Six Nations 2014: England v Wales - Jake Ball happy living the dream as he continues to feature in the absence of Luke Charteris

Charteris was ruled out of Sunday's encounter with a neck injury meaning Ball will partner Alun Wyn Jones in the second-row

Berkshire-born Jake Ball will continue living the dream at Twickenham on Sunday when he attempts to plot England's RBS Six Nations downfall.

The former Western Australia Under-19s cricketer, whose Welsh-speaking father from Pwllheli played rugby for Harlequins, has been handed his second Wales start after lock Luke Charteris suffered a neck injury in training.

It is the latest chapter in a remarkable story of a player whose rise to the top has proved far from conventional.

Ball kept going with his rugby aspirations, despite being told at Perth-based Western Force that he was not heavy enough, and then joining the Scarlets on trial while he also battled to overcome a serious knee injury.

The now-considerable beard that Ball has been growing for charity since last summer guarantees he will be easy to spot at Twickenham this weekend, and the 22-year-old Scarlets forward is seemingly comfortable with life in the limelight.

"I will be shaving it off at the end of the season for the Make A Wish Foundation. I grew it for charity, and I said I would grow it for a season," he said.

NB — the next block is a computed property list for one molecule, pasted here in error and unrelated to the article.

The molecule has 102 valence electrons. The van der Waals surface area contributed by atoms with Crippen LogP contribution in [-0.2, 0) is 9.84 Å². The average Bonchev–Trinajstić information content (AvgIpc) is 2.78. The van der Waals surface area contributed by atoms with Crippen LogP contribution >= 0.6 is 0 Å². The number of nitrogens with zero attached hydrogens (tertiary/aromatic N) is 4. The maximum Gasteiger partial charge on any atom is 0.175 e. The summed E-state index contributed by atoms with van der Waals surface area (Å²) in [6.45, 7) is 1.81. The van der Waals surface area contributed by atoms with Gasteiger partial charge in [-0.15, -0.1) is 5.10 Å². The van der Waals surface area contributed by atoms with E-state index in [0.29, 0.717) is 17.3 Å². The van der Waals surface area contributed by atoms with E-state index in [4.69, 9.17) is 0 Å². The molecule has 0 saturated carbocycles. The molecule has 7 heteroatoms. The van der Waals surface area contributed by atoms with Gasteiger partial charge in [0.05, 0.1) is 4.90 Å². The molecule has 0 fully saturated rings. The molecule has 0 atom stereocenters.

"I last shaved in July, so it's been a while. It has brought me some luck, so I might grow a beard a year, but I am not sure the fiancee will be happy with that!"

Ball's happy-go-lucky exterior belies an inner belief and strength that helped enable him cope comfortably with a first Test match start against France two weeks ago as a late replacement for star lock Alun Wyn Jones, who had a foot infection.

He excelled during Wales' title-reviving 27-6 success, and it would be no surprise if he delivered the goods again, despite a considerable twin threat posed by England's dynamic second-row combination of Joe Launchbury and Courtney Lawes.

"I am just going to get out there and do what I do best," Ball added.

"I just get stuck in and play my natural game. I like to hit my breakdowns and do the basics well.

"Luke copped the knock quite early in the week, so I was training in that starting role anyway. I think even when you are on the bench, you approach it as if you are going to start.

"Against France, it was quite a last-minute thing, which was quite nice to be honest. It didn't give me a lot of time to think about it - I could just get out there and play.

"I didn't know what I was running out into (at the Millennium Stadium). I didn't expect the lights to be off, the fireworks and everything else. It all just flashed by really quickly.

"It was a case of controlling the emotions through the anthems. It's a dream, isn't it, to play international rugby."

PA

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